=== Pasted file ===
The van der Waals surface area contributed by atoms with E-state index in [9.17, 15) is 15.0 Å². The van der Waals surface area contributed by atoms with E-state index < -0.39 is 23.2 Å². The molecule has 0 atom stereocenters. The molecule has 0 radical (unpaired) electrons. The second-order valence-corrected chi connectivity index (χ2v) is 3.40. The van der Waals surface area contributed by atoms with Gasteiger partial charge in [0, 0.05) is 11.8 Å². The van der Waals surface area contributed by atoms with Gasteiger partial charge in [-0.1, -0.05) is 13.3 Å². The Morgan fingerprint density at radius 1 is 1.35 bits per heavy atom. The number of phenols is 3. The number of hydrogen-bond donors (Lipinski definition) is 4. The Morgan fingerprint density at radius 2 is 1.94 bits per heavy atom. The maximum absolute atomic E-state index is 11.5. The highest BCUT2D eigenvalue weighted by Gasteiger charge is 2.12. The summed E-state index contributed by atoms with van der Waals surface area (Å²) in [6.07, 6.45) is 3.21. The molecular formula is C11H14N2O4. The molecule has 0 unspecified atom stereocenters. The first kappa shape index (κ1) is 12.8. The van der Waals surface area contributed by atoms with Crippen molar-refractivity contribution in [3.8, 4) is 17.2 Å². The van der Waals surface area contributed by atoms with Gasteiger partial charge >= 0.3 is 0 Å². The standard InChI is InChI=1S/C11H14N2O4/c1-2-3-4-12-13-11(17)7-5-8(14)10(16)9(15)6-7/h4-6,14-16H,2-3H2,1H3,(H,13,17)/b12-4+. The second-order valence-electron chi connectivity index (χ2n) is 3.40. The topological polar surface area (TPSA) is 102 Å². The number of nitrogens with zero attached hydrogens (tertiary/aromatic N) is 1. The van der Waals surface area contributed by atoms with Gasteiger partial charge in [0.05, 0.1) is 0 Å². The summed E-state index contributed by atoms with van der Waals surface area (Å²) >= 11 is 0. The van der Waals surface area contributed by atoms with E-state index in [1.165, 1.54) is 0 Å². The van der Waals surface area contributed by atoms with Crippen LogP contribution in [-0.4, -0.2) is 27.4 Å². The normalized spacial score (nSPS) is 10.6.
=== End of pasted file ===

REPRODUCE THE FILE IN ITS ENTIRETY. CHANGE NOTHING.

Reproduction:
The van der Waals surface area contributed by atoms with E-state index in [9.17, 15) is 15.0 Å². The van der Waals surface area contributed by atoms with E-state index < -0.39 is 23.2 Å². The molecule has 0 atom stereocenters. The molecule has 0 radical (unpaired) electrons. The second-order valence-corrected chi connectivity index (χ2v) is 3.40. The van der Waals surface area contributed by atoms with Gasteiger partial charge in [0, 0.05) is 11.8 Å². The van der Waals surface area contributed by atoms with Gasteiger partial charge in [-0.1, -0.05) is 13.3 Å². The Morgan fingerprint density at radius 1 is 1.35 bits per heavy atom. The number of phenols is 3. The number of hydrogen-bond donors (Lipinski definition) is 4. The Morgan fingerprint density at radius 2 is 1.94 bits per heavy atom. The maximum absolute atomic E-state index is 11.5. The highest BCUT2D eigenvalue weighted by Gasteiger charge is 2.12. The summed E-state index contributed by atoms with van der Waals surface area (Å²) in [6.07, 6.45) is 3.21. The molecular formula is C11H14N2O4. The molecule has 0 unspecified atom stereocenters. The first kappa shape index (κ1) is 12.8. The van der Waals surface area contributed by atoms with Crippen molar-refractivity contribution in [3.8, 4) is 17.2 Å². The van der Waals surface area contributed by atoms with Gasteiger partial charge >= 0.3 is 0 Å². The standard InChI is InChI=1S/C11H14N2O4/c1-2-3-4-12-13-11(17)7-5-8(14)10(16)9(15)6-7/h4-6,14-16H,2-3H2,1H3,(H,13,17)/b12-4+. The second-order valence-electron chi connectivity index (χ2n) is 3.40. The topological polar surface area (TPSA) is 102 Å². The number of nitrogens with zero attached hydrogens (tertiary/aromatic N) is 1. The van der Waals surface area contributed by atoms with Gasteiger partial charge in [0.05, 0.1) is 0 Å². The summed E-state index contributed by atoms with van der Waals surface area (Å²) >= 11 is 0. The van der Waals surface area contributed by atoms with E-state index in [1.165, 1.54) is 0 Å². The van der Waals surface area contributed by atoms with Crippen LogP contribution in [-0.4, -0.2) is 27.4 Å². The normalized spacial score (nSPS) is 10.6.